David Moore, from Camber Wines in Portsmouth, adds to Great Britain’s long list of medals.
We Brits have been raking in Olympic medals all summer and I would like to add to those by dishing out a few of my own, in fact three gold medals to local wine producers.
My first goes to Nyetimber Classic Cuvee Sparkling wine. Based in West Chiltington, West Sussex, this estate was planted in 1988 by Stuart and Sandy Moss, from Chicago, and has won worldwide sparkling wine awards ahead of 13 Champagnes.
It is made from the same grapes as Champagne, Chardonnay, Pinot Noir and Pinot Meunier, and the estate, owned by Dutchman Eric Heerema, has grown from 35 acres to more than 400 acres, making it England’s largest vineyard.
In fact it’s so good, I recently had a customer buy some to take over to Paris for the England v France rugby game. He wanted to show his French friends that not only could we beat them at rugby but we can also beat them at Champagne making.
My second medal goes to Meonhill English Sparkling wine.This vineyard is based in Hambledon, Hampshire, and the wine is blended by a Frenchman, Didier Pierson Champenois.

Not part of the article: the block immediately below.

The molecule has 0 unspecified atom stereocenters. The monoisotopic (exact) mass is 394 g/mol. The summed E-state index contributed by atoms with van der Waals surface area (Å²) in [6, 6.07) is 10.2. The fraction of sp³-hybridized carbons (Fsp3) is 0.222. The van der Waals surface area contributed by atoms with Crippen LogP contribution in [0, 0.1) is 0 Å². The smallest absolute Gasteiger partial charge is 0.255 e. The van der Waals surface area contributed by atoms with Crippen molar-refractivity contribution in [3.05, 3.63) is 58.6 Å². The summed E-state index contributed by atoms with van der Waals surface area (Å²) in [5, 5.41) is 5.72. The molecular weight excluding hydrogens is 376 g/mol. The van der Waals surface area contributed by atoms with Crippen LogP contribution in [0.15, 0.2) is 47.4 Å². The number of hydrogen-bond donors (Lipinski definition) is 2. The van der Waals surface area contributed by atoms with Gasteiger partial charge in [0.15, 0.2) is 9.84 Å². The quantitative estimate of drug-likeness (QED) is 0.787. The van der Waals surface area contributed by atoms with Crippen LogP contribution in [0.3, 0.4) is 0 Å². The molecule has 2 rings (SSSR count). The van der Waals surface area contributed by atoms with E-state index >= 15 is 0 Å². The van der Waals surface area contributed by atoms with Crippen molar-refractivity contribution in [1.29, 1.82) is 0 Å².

Didier is from Epernay and has transported his Champagne-making skills to the chalky hills in the MeonValley with amazing results. This wine also stands up comfortably on the global stage.
My third and final medal I award to Stopham Estate, based in Pulborough,West Sussex. Today the wines world’s main artery of cash flow comes from the sales of Pinot Grigio (aka Pinot Gris), and Simon Woodhead, vineyard director and winemaker, has produced a Pinot Gris on this estate to compete anywhere in the world.
Sadly, because of the atrocious British weather, low temperatures and rain, the vineyard has lost 80 per cent of its crop in this only its third year.
While it’s still summertime in the US and Europe, the wine is in barrels in the southern hemisphere showing reduced yields, down 18 per cent in New Zealand and up to 50 per cent in Stellenbosch South Africa compared to its 2011 harvest.
We can expect to see price rises to reflect this by the time the wine hits our shelves.
I still rate South African wines as being the best value for money in the current economic climate. The South African Rand gives a good return on sterling, unlike the Aussie dollar and, to a somewhat lesser extent these days, the Euro.
Try Koopmanskloof Sauvignon/Semillon 2011, £8. It has a beautiful structure and a long succulent finish… and it’s fairtrade too.
I’ve been lucky enough to taste a tank sample of 2012 Viognier from this estate and it is stunning. It should be on our shelves by early autumn.
If the sun persists into a late summer, look out for Percheron Grenache Rose 2011, £5.50.A wonderful pale rose with a grapefruit punch.
David Moore has been a restaurateur for 30 years and is owner of abarbistro, White Hart Road, Old Portsmouth www.abarbistro.co.uk and Camber Wines www.camberwines.co.uk
Article published in the October 2012 edition of etc magazine.